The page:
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Lured by big profits, J&K farmers switching to lavender cultivation

According to official statistics, as many as 5,000 entrepreneurs (farmers) are cultivating lavender on more than 200 acres of land. This has led to 4-5 times increase in their economy.

SP Sharma | Jammu |


With lavender cultivation becoming a profitable proposition, many farmers in the mountainous regions of Jammu and Kashmir (J&K) are turning towards planting the ‘purple gold’.

An official from J&K said that lavender cultivation has been amplified across J&K by the implementation of various schemes by the state administration. This, in turn, has increased the farmers’ income by four to five times.

Thousands of farmers in J&K are opting for lavender cultivation. According to official statistics, as many as 5,000 entrepreneurs (farmers) are cultivating lavender on more than 200 acres of land. This has led to 4-5 times increase in their economy.

Farmers in J&K have traditionally been growing cereals such as maize, rice and millets which won’t get them good returns. But opting for lavender cultivation has proved profitable to them.

Lavender cultivation, also known as ‘Purple Revolution’, is an initiative the Central government has taken to improve the income of farmers in J&K. Since then, many farmers have given up traditional farming and switched to lavender cultivation.

A farmer from Pulwama, South Kashmir, Ali Muhammad said, “Traditional farming was not proving profitable. After switching to lavender farming, we are satisfied. Besides being profitable, farming lavender farming does not get affected much due to deficient rainfall unlike traditional farming.”

Aroma Mission or Purple Revolution, which is transforming the lives of UT’s farmers, was launched in the year 2016 by the then Union Ministry of Science & Technology through the Council of Scientific and Industrial Research’s (CSIR) Aroma mission supported by Indian Institute of Integrative Medicine (IIIM), Jammu.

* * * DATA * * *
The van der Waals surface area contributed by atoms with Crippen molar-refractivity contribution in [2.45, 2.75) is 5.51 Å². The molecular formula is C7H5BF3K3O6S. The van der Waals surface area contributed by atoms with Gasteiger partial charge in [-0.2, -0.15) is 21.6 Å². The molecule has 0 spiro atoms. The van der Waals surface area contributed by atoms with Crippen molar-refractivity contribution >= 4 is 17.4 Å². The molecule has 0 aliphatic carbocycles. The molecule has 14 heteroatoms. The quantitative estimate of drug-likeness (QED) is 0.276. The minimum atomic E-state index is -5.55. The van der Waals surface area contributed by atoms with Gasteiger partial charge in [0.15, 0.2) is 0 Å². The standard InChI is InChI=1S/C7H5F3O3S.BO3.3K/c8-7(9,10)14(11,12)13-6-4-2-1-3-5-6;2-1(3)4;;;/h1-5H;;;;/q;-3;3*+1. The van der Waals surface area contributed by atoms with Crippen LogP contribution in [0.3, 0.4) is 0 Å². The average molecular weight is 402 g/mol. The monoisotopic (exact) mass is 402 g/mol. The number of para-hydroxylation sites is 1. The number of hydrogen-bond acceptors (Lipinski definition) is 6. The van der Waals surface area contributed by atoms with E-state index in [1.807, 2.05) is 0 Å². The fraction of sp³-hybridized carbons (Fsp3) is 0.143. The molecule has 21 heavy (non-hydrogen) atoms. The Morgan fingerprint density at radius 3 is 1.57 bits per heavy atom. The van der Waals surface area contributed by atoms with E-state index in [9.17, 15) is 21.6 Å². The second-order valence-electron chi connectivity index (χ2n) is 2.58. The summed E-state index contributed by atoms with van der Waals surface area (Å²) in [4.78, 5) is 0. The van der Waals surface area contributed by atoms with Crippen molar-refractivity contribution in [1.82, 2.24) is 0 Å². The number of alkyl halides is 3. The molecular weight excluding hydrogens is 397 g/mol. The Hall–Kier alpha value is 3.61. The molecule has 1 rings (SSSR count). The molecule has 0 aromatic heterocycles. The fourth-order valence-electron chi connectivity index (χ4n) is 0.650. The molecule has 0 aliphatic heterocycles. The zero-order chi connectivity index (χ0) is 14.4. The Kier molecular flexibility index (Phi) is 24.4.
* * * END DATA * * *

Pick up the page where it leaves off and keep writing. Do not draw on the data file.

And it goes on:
It aims to support domestic aromatic crop-based agro-economy by switching from imported aromatic oils to home-grown varieties. Under the mission, first-time farmers were given free lavender saplings, while those who had cultivated lavender before were charged Rs 5 to 6 per sapling.

The lavender cultivation is being practiced in almost all 20 districts of J&K and farmers are happy with farming of unconventional aromatic plants.

The CSIR Aroma Mission is envisaged to bring transformative change in the aroma sector through desired interventions in the areas of agriculture, processing and product development for fuelling the growth of aroma industry and rural employment. It is expected to enable Indian farmers and the aroma industry to become global leaders in the production and export of some essential oils in the pattern of menthol mint.

According to the Lavender farmers, selling of around one litre of its oil fetches them Rs 20,000. The lavender grown over one hectare of land gives a minimum of 40 litre of lavender oil. Moreover, lavender water, which separates from lavender oil, is used to make incense sticks and hydrosol, which is formed after distillation from the flowers, is used to make soap and room freshener.

IIIM-Jammu even helps farmers to sell their produce. Many private companies also procure lavender extracts from the farmers directly. Notably, Doda district is leading the way, where four distillation units have been set up by CSIR-IIIM, Jammu. Farmers from remote areas of the district reach these plants for extraction of lavender oil. More than 800 progressive farmers of Doda have adopted aromatic cultivation.